Breaking News This Morning ...
Morgan Stanley Earnings: Morgan Stanley's profit rose 66% in the second quarter due largely to strong trading revenue. The firm also announced it is buying back $500 million worth of its own stock. Wall Street Journal, New York Times
Receiving Wide Coverage ...
JPM to Settle with FERC: JPMorgan Chase appears poised to break a record Barclays set just yesterday. Various news outlets report the bank is in talks to settle allegations of energy market price manipulation with the Federal Energy Regulatory Commission. Current estimates (provided, of course, by a whole bunch of anonymice) put the fine around the $500 million mark, but, at one point, a $1 billion penalty was a possibility. (Barclays was slapped with a possibly $435 million fine, possibly $470 million penalty, which it plans to fight, for energy market manipulation on Wednesday.) It's unclear if JPM will admit wrongdoing as part of the settlement. It's also unclear if JPM commodities head Blythe Masters, who was previously accused of "giving false and misleading statements" under oath, will be included in the purported settlement. Scan readers will recall FERC banned JPM from trading electricity at market rates for six months back in November. The FT reiterates a sentiment the Journal previously put forth: "FERC has been newly zealous in recent months in pursuing investigations against large international banks and other market players." Meanwhile, Dealbook says the settlement talks "signal a shift in strategy" for the nation's biggest bank, which has been plagued by reputational and regulatory woes ever since the London Whale's $6 billion trading loss. "[JPM] appears to have taken a more conciliatory approach to Washington broadly, as it works to mend relationships with regulatory agencies," the news outlet notes. "Its new tack underscores the bank's realization that it was swiftly losing credibility in Washington." Per the Journal, the bank "has redeployed hundreds of employees to handle the regulatory requests, and its legal costs are escalating. [JPM] added $600 million to its litigation reserves in the second quarter, but it didn't give a reason why it did so."
Ben Bernanke Update: Federal Reserve Chairman Ben Bernanke appeared before the House Financial Services Committee Wednesday. The Journal leads with the fact that, during his appearance, Bernanke played down the unemployment rate's weight in determining its timetable for possibly raising short-term interest rates. The Times went a bit broader, asserting that Bernanke's statements reaffirmed the central bank's commitment to bolstering the economy. "Bernanke's message on Wednesday was that the Fed would cut back on its monthly asset purchases only if conditions were improving," writes the paper's Binyamin Appelbaum. Both news outlets note that this may be Bernanke's final appearance in front of the House Financial Services Committee as his term ends in January.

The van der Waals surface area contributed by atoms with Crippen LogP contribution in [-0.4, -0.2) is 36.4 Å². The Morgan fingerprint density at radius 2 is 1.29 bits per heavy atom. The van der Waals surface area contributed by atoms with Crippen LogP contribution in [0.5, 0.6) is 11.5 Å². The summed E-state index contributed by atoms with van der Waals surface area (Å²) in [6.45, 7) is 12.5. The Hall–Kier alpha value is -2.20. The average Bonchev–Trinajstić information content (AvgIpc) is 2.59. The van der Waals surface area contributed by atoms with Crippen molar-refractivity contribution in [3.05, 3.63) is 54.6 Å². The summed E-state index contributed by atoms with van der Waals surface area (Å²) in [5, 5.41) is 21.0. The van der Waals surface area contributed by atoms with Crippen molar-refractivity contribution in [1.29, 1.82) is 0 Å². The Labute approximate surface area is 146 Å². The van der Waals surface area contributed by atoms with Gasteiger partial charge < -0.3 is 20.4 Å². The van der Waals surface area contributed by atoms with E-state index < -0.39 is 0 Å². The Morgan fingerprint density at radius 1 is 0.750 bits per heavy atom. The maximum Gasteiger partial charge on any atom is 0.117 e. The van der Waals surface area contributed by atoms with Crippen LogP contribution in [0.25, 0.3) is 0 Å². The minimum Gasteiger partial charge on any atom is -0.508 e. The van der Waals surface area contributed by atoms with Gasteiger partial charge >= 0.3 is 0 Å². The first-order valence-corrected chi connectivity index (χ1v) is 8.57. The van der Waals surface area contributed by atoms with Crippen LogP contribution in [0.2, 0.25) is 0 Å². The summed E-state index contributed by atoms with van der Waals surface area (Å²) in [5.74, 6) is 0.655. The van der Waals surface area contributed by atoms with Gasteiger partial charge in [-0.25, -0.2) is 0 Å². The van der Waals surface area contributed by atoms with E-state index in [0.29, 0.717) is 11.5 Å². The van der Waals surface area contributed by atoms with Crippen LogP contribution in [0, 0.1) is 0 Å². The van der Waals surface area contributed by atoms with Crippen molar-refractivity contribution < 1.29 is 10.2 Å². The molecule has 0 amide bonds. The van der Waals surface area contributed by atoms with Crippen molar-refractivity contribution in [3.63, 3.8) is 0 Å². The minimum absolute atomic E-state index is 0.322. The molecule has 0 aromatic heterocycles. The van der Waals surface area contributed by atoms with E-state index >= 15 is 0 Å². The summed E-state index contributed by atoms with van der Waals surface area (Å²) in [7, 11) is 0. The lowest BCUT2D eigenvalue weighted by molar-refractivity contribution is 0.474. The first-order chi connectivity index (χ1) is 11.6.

SEC Trader Trials: The Securities and Exchange Commission hit a snag in its case against former Goldman Sachs trader Fabrice Tourre yesterday, after one of its own witnesses turned hostile. "I thought you tried to trick me in some way," said Paolo Pellegrini, former Paulson & Co. managing director who helped architect the deal at the center of the case, when asked about an earlier deposition. In other trader trial news, Rajat Gupta, the former Goldman Sachs director who was convicted last year on insider trading charges, was ordered to pay a $13.9 million penalty and barred from ever serving as a director of a public company as part of a SEC civil lawsuit.
Wall Street Journal
Global regulators appear to be at odds over how to best regulate the financial system "Countries like the U.S., U.K. and Switzerland are demanding that banks build thicker capital cushions to absorb losses," the paper notes. "European and U.K. officials have shown a greater willingness than their U.S. counterparts to rein in bankers' pay and target bad behavior with criminal prosecutions."
New York Times
Columnist Jesse Eisinger gives some kudos to bank regulators. "For the first time since the financial crisis, the banks are losing some battles on tougher regulation," Eisinger writes. "By raising capital standards and installing tougher derivatives rules, regulators are helping banks that are too foolish (or rather, the top executives who are too narrowly self-interested in increasing their own compensation in the short term) to recognize their own interests."
PayPal made a $92 quadrillion error in the account of Chris Reynolds, a Pennsylvania PR executive. A screen shot of the account statement, which was corrected by the time the man logged in to review the account, is available on CNN. PayPal offered to donate an unspecified amount to Reynold's favorite charity to make up for the mistake.